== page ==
From 6 April 2018 a new way of dealing with Section 75 Debts has been introduced for all multi-employer defined benefit schemes – the Deferred Debt Arrangement (DDA).

The purpose of a DDA is to introduce an option to allow the trustees and the departing employer to agree to defer the departing employer’s requirement to pay the often substantial Section 75 debts, which could be triggered when they no longer employ active members of a Scheme. The threat of a Section 75 debt has kept many employers and their employees within Schemes with increasing and unaffordable costs of accrual for some time. The DDA may be an effective way to deal with these situations.

A DDA allows a departing employer, with the consent of the Trustees, to postpone a debt whilst remaining liable for all other obligations under the Scheme. Before granting their consent, Trustees must be satisfied that the departing employer will be able to continue to meet its remaining obligations. Therefore, Trustee consent will not be granted where the Scheme is under PPF assessment or in the process of being wound up. 

Furthermore, the Trustees must ensure that a PPF assessment is unlikely to begin within the next 12 months, or that the departing employer’s covenant with Scheme is not likely to materially weaken in the next 12 months before allowing a DDA to take effect. There must also be other participating employers within the Scheme, sponsoring active members.

In theory, the Section 75 debt could be deferred indefinitely. However, it is likely that the Trustees will have a deferred payment arrangement in place to allow the deferred employer to pay their debt to the Scheme over time.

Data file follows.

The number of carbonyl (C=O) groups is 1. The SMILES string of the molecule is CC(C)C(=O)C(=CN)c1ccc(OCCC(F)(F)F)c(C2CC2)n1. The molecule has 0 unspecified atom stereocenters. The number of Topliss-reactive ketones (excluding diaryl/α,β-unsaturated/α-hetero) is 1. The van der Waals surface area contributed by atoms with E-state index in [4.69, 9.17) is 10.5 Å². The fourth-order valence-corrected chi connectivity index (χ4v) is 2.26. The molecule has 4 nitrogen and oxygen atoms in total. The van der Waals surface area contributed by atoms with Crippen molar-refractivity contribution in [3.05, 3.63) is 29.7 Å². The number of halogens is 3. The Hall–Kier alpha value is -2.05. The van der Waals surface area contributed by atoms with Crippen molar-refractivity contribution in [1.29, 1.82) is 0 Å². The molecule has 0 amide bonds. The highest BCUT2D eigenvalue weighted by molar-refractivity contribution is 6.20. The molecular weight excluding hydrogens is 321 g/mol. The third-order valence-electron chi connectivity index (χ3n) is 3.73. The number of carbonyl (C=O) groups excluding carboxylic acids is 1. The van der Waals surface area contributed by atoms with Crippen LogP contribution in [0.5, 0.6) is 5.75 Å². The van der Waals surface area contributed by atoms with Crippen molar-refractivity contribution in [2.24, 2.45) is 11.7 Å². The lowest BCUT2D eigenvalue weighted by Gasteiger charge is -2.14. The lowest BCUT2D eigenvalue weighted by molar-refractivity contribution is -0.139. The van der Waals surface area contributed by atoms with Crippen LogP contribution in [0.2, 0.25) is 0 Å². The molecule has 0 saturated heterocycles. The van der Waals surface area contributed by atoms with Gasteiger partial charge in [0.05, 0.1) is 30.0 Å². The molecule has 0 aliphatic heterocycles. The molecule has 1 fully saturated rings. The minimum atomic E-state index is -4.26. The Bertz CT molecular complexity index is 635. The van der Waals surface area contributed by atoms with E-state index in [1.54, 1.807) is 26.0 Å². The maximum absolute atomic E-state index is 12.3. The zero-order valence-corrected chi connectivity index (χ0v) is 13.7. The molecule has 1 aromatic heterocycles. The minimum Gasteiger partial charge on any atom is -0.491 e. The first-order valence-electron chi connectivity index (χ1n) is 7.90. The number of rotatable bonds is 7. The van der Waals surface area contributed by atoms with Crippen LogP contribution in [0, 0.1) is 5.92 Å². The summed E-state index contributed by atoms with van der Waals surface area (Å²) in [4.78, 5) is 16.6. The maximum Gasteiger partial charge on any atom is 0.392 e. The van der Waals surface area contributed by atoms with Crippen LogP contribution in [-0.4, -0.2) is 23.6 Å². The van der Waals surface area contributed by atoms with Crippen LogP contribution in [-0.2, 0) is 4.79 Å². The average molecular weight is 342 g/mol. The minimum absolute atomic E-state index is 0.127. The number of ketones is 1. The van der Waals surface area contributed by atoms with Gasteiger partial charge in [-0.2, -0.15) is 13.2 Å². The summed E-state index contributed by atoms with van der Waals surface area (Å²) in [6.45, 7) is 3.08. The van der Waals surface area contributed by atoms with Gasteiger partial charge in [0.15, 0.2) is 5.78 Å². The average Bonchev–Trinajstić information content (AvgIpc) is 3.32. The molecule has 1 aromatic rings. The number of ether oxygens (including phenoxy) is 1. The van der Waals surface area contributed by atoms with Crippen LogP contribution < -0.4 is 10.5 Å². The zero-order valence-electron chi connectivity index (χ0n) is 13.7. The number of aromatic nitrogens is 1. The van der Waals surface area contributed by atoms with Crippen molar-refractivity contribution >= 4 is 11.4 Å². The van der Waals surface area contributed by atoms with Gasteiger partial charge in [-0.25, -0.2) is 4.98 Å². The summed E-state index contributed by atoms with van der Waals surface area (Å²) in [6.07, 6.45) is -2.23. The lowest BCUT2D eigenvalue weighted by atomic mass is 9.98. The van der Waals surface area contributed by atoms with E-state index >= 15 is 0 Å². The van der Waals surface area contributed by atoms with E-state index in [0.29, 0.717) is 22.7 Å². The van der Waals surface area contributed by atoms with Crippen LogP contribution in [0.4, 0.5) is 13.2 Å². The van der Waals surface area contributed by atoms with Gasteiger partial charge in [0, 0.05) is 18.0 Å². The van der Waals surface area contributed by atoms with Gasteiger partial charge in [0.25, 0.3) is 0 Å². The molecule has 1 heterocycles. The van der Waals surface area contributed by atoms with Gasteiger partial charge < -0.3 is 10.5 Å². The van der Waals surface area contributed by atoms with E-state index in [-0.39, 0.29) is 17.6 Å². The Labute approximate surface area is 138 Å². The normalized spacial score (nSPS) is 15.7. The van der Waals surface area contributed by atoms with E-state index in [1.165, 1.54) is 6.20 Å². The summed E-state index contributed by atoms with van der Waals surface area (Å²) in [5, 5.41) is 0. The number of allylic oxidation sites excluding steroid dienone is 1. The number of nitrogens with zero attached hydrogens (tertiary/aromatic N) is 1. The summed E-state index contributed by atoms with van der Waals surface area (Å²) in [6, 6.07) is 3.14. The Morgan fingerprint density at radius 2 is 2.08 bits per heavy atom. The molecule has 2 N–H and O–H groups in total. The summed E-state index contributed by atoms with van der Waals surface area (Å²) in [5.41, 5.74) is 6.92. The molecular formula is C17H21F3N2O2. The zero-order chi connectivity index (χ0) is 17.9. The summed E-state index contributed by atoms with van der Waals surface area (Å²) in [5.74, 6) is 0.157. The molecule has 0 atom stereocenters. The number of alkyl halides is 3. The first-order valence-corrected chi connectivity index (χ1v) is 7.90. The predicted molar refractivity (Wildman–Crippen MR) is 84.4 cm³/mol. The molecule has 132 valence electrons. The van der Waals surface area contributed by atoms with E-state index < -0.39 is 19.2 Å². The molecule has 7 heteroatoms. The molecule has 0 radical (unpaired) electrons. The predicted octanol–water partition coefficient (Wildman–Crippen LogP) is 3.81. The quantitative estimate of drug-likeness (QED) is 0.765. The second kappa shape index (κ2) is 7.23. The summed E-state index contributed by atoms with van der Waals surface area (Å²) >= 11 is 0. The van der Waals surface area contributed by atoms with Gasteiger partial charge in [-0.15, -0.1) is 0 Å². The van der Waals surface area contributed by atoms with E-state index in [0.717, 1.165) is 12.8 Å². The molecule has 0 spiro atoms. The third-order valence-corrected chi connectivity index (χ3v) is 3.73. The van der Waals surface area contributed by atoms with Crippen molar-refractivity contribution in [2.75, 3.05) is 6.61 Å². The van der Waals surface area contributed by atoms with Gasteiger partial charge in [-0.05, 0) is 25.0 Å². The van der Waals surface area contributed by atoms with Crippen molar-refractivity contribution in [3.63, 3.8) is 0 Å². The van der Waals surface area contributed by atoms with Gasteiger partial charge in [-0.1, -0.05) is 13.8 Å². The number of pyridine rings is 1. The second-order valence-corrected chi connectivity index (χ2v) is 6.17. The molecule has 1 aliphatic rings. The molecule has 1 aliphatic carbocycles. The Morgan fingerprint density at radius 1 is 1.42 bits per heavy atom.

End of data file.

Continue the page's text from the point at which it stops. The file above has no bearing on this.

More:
Ultimately, the power – and the responsibility – lies with the Trustees. They hold a unilateral power to end the DDA and trigger an exit debt if they believe the deferred employer’s covenant has materially weakened. 

This, however, will require continuous scrutiny of the employer’s financial situation and regular advice from advisers. Trustees must also consider the fact that a departing employer entered into a DDA to avoid a substantial exit debt and therefore, triggering this debt later may force the employer into insolvency.

The DDA will also be brought to an end if the deferred employer subsequently employs an active member of the scheme or if all employers of the scheme cease to employ active members.

While an early flurry of employers consider the benefits of a DDA, Trustees (and their advisers) must ensure a DDA is the best course of action for the Scheme, the departing and continuing employers and, most importantly, the members.


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